Chicken Madeira

From The City Tavern Cookbook: Recipes from the Birthplace of American Cuisine 
© 2009 by Walter Staib

The island of Madeira’s location, 400 miles off Portugal’s coast in the middle of the Atlantic Ocean, made it a popular hub in colonial trade routes. The diplomatic alliance between England and Portugal, Madeira’s ruling nation, is the oldest in the world, dating back to the Middle Ages and strengthened over the centuries by sporadic royal marriages. Consequently, Madeira wine, which was originally stocked in the ships’ holds for ballast, could be purchased tax-free in the colonies, making it a relatively inexpensive alternative to unpotable drinking water. It was consumed in surprisingly large quantities and was used frequently in sweet and savory recipes.

Overnight preparation recommended.

Serves 6

  • 6 (6- to 8-ounce) skinless, boneless chicken breast halves
  • 1 1/2 cups Rainwater-style Madeira
  • 1/2 cup vegetable oil
  • 1/2 bunch fresh basil, chopped (about 1/4 cup)
  • 1 1/2 tablespoons chopped fresh parsley
  • 1 teaspoon chopped fresh rosemary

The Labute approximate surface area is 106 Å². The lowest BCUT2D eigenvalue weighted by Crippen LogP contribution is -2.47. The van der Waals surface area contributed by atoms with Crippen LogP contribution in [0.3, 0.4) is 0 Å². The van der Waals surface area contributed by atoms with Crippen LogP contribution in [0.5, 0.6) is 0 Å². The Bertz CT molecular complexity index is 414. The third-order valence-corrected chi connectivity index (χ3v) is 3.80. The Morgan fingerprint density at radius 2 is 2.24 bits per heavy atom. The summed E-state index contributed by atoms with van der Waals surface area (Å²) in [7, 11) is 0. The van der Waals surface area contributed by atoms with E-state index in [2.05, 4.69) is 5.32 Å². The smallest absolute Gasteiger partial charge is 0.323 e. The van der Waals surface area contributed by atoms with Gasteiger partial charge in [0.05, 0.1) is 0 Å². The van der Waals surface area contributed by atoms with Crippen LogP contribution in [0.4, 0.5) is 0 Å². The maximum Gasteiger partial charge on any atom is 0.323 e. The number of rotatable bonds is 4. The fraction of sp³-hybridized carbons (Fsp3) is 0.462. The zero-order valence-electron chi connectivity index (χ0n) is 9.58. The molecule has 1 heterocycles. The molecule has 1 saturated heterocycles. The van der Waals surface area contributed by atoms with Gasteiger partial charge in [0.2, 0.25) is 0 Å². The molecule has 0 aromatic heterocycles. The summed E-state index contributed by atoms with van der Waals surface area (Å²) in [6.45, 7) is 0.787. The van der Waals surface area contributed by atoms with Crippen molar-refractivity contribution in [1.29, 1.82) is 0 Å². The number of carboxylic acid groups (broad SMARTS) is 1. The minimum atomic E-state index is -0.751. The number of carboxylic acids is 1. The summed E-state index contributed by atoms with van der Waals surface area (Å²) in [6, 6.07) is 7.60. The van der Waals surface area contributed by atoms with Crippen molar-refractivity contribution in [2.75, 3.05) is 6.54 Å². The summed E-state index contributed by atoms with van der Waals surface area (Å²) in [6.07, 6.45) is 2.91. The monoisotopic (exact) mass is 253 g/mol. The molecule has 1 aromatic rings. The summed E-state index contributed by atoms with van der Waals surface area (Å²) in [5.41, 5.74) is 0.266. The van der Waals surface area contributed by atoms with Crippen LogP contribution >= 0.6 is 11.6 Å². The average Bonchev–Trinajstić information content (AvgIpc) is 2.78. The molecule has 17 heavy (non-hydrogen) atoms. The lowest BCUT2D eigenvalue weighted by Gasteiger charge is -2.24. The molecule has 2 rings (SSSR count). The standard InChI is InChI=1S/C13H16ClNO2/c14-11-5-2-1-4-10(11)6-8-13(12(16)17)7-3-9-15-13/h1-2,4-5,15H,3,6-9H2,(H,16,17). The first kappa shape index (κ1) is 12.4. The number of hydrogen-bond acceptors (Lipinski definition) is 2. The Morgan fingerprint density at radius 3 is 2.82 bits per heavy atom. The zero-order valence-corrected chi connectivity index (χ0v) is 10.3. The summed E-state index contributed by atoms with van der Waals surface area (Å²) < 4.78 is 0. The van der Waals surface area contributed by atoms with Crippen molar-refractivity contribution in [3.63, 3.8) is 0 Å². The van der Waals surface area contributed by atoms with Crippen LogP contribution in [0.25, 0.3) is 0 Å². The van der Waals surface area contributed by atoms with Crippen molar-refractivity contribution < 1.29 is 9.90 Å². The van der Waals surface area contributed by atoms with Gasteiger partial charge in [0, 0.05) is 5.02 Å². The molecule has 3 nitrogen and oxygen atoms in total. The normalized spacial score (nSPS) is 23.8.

• 1 sprig fresh thyme
  • 2 garlic cloves, chopped
  • 2 medium shallots, chopped
  • Salt and freshly ground black pepper
  • 1/2 cup all-purpose flour
  • 1 tablespoon unsalted butter
  • 2 cups sliced button mushrooms
  • 1/2 cup dry red wine, such as Burgundy
  • 2 cups Demi-Glace

In a medium bowl, combine the chicken, 1 cup of the Madeira, the oil, basil, parsley, rosemary, thyme, garlic, shallots, and a sprinkling of salt and pepper. Cover with plastic wrap and marinate in the refrigerator at least 6 hours or overnight.

Remove the chicken from the marinade and discard the marinade. Pat the chicken dry with paper towels.

Dredge the chicken in the flour and shake off any excess.

Melt the butter in a large skillet over medium heat and add the chicken breasts. Cook for 3 to 4 minutes per side, until browned. Add the mushrooms and sauté about 2 minutes, until golden. Add the remaining 1/2 cup of Madeira and the wine to deglaze the pan, loosening any browned bits on the bottom of the pan with a wooden spoon. Cook for 3 minutes, until the sauce reduces slightly.

Stir in the demi-glace and bring to a boil over high heat. Reduce the heat and simmer for 3 to 5 minutes, until reduced and thickened.

Chef’s Note
The unique process that makes Madeira so flavorful involves heating and aging in oak casks, as well as the addition of brandy. Madeira ranges in flavor from dry, pale, and crisp, to full-bodied and very fruity. For cooking purposes, I prefer Rainwater Madeira, a soft, medium-dry Verdelho-style Madeira that has undergone a clarifying process to create a more golden color.